The founder of the University of Leicester’s astronomy department, has died.
During five decades in academia, Arthur Jack Meadows (known as Jack) also won acclaim as an information scientist, a prolific writer and a senior administrator at Loughborough University, where he held dean and pro vice-chancellor roles.
Born in Sheffield on 24 January 1934, Professor Meadows moved around during his childhood as his father, Harold, an RAF chef, sought work across the UK in the catering and services industry.
After completing his national service, he took a first in physics at New College, Oxford, and stayed on to complete a DPhil in astronomy.
He later studied at University College London, where he was awarded an MSc in the history and philosophy of science, and was a Fulbright scholar in the US, where he worked as an assistant professor at the University of Illinois between 1959 and 1961.
Professor Meadows returned to the UK to become a lecturer at the University of St Andrews. But his career took a turn away from physics in 1963 when he was appointed assistant keeper in the Slavonic section of the British Museum library, having become proficient in Russian during his national service.
He returned to physics in 1965 when he moved to the University of Leicester, where he established its astronomy department. Professor Meadows remained there for more than two decades, rising to become professor of astronomy and history of science.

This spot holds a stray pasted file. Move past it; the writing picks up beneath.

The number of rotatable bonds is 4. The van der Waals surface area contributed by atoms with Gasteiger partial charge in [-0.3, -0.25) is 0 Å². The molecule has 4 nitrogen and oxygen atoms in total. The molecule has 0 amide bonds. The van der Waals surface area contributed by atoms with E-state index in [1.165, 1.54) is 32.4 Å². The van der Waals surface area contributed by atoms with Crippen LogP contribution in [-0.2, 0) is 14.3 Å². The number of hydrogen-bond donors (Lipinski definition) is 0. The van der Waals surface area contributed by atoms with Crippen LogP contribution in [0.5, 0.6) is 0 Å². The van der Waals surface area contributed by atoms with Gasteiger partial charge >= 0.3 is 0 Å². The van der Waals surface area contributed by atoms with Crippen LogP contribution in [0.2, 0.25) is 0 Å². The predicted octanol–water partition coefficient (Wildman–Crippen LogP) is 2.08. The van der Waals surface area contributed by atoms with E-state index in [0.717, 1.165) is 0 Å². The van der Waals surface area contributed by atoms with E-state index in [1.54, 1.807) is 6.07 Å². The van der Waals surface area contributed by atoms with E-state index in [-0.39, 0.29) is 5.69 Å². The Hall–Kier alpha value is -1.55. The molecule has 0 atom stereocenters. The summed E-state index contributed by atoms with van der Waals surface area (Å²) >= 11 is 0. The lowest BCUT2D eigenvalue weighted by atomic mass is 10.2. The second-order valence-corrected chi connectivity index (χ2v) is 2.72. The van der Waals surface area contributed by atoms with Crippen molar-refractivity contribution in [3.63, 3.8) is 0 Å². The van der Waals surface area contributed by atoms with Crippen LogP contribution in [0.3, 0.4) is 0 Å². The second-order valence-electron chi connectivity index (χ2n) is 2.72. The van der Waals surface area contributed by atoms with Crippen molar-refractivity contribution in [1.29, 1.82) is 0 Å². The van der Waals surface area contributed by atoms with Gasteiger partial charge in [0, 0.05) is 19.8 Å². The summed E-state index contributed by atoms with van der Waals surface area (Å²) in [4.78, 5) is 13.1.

Professor Meadows was honoured by the university in 2006 when it named a minor planet – Asteroid 4600 Meadows – after him. The minor planet, which is 15 to 20 miles in diameter, lies at a distance of about three times the Earth’s distance from the Sun, and is not expected to ever enter Earth’s orbit.
He said at the time that he was “delighted to think that there is an object in the solar system that will carry my name long after I am dead”.
Professor Meadows moved to Loughborough in 1986 as professor of library and information studies, drawing on an interest in the science of information organisation, storage and retrieval started during his time at the British Museum.
As well as holding senior managerial roles, Professor Meadows was director of the British Library-funded Library and Information Management Research Unit at Loughborough from 1986 to 1997.
Although he retired in 2001, he continued to play an active role in academia, regularly visiting Loughborough to help out where he could, and writing in scholarly journals.
Held in high esteem by students and colleagues alike, Professor Meadows was known for his wry humour, listing “sleeping in meetings” among his recreations in Who’s Who.
Professor Meadows was a “true human being, and an excellent teacher, researcher and administrator”, said former student Chennupati Ramaiah, who now leads the department of library and information science at Pondicherry University, in India.
Throughout his career, he published more than 250 journal articles and some 30 books, including Communication in Science and Communicating Research.
Professor Meadows died peacefully on 18 July with family members at his side, listening to one of his favourite pieces of music, Mozart’s Clarinet Concerto.
He is survived by his wife, Jane, their son and two daughters and eight grandchildren.